Clinical OMICS

MAY-JUN 2019

Healthcare magazine for research scientists, labs, pathologists, hospitals, cancer centers, physicians and biopharma companies providing news articles, expert interviews and videos about molecular diagnostics in precision medicine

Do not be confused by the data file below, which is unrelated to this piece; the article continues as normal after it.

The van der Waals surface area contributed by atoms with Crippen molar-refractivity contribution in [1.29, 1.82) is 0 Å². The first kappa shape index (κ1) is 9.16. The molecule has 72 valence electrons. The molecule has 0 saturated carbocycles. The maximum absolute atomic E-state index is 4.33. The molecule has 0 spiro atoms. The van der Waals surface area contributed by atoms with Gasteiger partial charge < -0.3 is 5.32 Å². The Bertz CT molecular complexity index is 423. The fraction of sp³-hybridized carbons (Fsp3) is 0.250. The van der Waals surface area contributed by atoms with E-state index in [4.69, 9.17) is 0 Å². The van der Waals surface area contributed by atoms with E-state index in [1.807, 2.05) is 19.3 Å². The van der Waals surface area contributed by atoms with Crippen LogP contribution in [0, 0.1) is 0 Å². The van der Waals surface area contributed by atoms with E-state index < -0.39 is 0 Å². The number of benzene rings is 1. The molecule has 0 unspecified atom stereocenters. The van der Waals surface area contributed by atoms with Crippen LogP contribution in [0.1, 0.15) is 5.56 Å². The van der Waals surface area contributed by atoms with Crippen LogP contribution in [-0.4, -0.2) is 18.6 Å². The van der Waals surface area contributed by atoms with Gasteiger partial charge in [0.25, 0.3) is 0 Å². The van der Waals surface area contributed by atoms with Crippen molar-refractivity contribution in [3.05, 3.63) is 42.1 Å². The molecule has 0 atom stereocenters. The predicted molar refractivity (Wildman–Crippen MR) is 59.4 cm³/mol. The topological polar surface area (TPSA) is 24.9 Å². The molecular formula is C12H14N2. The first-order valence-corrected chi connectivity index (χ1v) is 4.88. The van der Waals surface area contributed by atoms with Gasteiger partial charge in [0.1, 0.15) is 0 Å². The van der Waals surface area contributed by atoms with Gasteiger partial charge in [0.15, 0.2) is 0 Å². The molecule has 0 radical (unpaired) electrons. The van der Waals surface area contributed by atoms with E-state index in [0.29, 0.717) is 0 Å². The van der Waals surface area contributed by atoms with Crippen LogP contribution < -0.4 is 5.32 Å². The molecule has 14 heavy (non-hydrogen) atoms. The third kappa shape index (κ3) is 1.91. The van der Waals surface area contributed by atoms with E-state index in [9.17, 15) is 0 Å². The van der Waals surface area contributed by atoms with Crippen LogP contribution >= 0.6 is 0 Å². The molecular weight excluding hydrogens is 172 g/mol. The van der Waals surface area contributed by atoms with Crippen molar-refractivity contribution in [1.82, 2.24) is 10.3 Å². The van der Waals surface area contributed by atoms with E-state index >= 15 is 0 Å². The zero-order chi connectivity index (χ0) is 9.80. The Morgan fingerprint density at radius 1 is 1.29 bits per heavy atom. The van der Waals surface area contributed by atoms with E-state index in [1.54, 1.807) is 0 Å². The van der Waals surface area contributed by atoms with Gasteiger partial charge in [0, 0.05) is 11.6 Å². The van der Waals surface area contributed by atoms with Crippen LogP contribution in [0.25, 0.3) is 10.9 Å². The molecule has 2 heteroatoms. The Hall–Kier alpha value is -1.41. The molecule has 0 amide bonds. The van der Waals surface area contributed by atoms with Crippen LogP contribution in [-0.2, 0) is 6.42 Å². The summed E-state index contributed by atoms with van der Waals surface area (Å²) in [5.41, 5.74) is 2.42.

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Page 6 of 50 May/June 2019 Clinical OMICs 5 Genomics Medicine Ireland Opens Dublin Clinic for Precision Medicine Research Genomics Medicine Ireland (GMI), the recently acquired Irish sub- sidiary of WuXi NextCode, has opened a research clinic in Dublin's City Centre hub, with the goal of advancing precision medicine research and discovery in Ireland. The new research clinic will allow for the expansion of Ireland's first large-scale research study into the role of genetics on fit- ness and health. The GenoFit Research Study, launched in 2017 by GMI and University College Dublin (UCD)'s Institute for Sport and Health, combines analysis of detailed lifestyle information and advanced scientific technology in genomics, with the goal of providing a comprehensive view of potential genetic factors contributing to fitness and health. The GenoFit research study has attracted more than 3,000 participants since its launch. "This new City Centre clinic will bring genomics to the people, making it much easier for the public to get involved in our studies," GMI CEO Anne Jones, Ph.D., said in a statement. "More participants means richer data and better research results and this new clinic will help considerably in realizing our goal of participation from 1 in every 10 people in Ireland." n Genomics England Reports Positive First Phase of Cancer ctDNA Study Genomics England has generated positive results from the first phase of a collabora- tion with Inivata and Thermo Fisher Sci- entific designed to study the use of liquid biopsies in cancer diagnosis and care. Inivata and Thermo Fisher analyzed about 200 blood plasma samples donated by 100,000 Genomes Project participants for their suitability for next generation sequencing (NGS)-based testing. The col- lection methods were shown to allow for circulating tumor DNA (ctDNA) analysis, opening up possibilities for further analy- sis of banked samples using liquid biopsy technology such as those provided by Ini- vata and Thermo Fisher Scientific. "The successful end of this initial phase demonstrates the quality of the sample collection from all sites and will enable the exploration of a number of ways of providing further insights to patients," Ini- vata CEO Clive Morris stated. n AI IDs Potentially Life-Threatening Genetic Disease Using EHRs A Stanford University-led team of scien- tists has developed a machine learning tool that can analyze electronic health- care records (EHRs) to identify individu- als likely to have familial hypercholester- olemia (FH), an underdiagnosed genetic cause of elevated low-density lipopro- tein (LDL) cholesterol, which puts pa- tients at a 20-fold increased risk of coro- nary artery disease. In separate test runs, the classifier, described in npj Digital Medicine, correctly identified more than 80 percent of cases—its positive predic- tive value (PPV )—and demonstrated 99 percent specificity. The team says the classifier could help to flag patients who are most likely to have FH, so that they and their families can undergo further genetic testing. "The- oretically, when someone comes into the clinic with high cholesterol or heart dis- ease, we would run this algorithm," said Nigam Shah, Ph.D., Stanford University associate professor of medicine and bio- medical data science. "If they're flagged, it means there's an 80 percent chance that they have FH. Those few individuals could then get sequenced to confirm the diagnosis and could start an LDL-lowering treatment right away." n Nadia Richie Studio / magezoo / Getty Images pawel.gaul / E+ / Getty Images

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